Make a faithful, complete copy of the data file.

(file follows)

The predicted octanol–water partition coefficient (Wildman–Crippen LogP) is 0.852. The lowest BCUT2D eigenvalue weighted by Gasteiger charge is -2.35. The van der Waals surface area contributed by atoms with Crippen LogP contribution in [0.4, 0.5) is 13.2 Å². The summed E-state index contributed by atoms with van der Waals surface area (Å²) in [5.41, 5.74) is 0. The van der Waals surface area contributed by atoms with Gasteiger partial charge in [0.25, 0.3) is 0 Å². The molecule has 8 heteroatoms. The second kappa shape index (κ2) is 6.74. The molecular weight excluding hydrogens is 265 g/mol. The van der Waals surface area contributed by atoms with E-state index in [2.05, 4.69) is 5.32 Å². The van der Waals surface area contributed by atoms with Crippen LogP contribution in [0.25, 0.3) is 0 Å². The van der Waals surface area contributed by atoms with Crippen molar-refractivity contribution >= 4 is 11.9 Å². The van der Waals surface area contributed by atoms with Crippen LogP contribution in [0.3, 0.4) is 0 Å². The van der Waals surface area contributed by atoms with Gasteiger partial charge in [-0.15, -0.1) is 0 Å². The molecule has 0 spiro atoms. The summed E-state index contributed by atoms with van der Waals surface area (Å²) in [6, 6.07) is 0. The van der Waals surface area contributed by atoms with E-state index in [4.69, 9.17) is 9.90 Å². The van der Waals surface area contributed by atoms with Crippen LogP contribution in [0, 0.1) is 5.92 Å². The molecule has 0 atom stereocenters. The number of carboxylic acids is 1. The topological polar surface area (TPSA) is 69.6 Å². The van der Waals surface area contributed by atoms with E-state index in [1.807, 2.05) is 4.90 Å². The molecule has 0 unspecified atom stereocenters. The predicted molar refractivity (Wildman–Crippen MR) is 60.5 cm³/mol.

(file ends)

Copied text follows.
The predicted octanol–water partition coefficient (Wildman–Crippen LogP) is 0.852. The lowest BCUT2D eigenvalue weighted by Gasteiger charge is -2.35. The van der Waals surface area contributed by atoms with Crippen LogP contribution in [0.4, 0.5) is 13.2 Å². The summed E-state index contributed by atoms with van der Waals surface area (Å²) in [5.41, 5.74) is 0. The van der Waals surface area contributed by atoms with Gasteiger partial charge in [0.25, 0.3) is 0 Å². The molecule has 8 heteroatoms. The second kappa shape index (κ2) is 6.74. The molecular weight excluding hydrogens is 265 g/mol. The van der Waals surface area contributed by atoms with E-state index in [2.05, 4.69) is 5.32 Å². The van der Waals surface area contributed by atoms with Crippen LogP contribution in [0.25, 0.3) is 0 Å². The van der Waals surface area contributed by atoms with Crippen molar-refractivity contribution >= 4 is 11.9 Å². The van der Waals surface area contributed by atoms with Crippen LogP contribution in [0.3, 0.4) is 0 Å². The van der Waals surface area contributed by atoms with Gasteiger partial charge in [-0.15, -0.1) is 0 Å². The molecule has 0 spiro atoms. The summed E-state index contributed by atoms with van der Waals surface area (Å²) in [6, 6.07) is 0. The van der Waals surface area contributed by atoms with E-state index in [4.69, 9.17) is 9.90 Å². The van der Waals surface area contributed by atoms with Crippen LogP contribution in [0, 0.1) is 5.92 Å². The molecule has 0 atom stereocenters. The number of carboxylic acids is 1. The topological polar surface area (TPSA) is 69.6 Å². The van der Waals surface area contributed by atoms with E-state index in [1.807, 2.05) is 4.90 Å². The molecule has 0 unspecified atom stereocenters. The predicted molar refractivity (Wildman–Crippen MR) is 60.5 cm³/mol.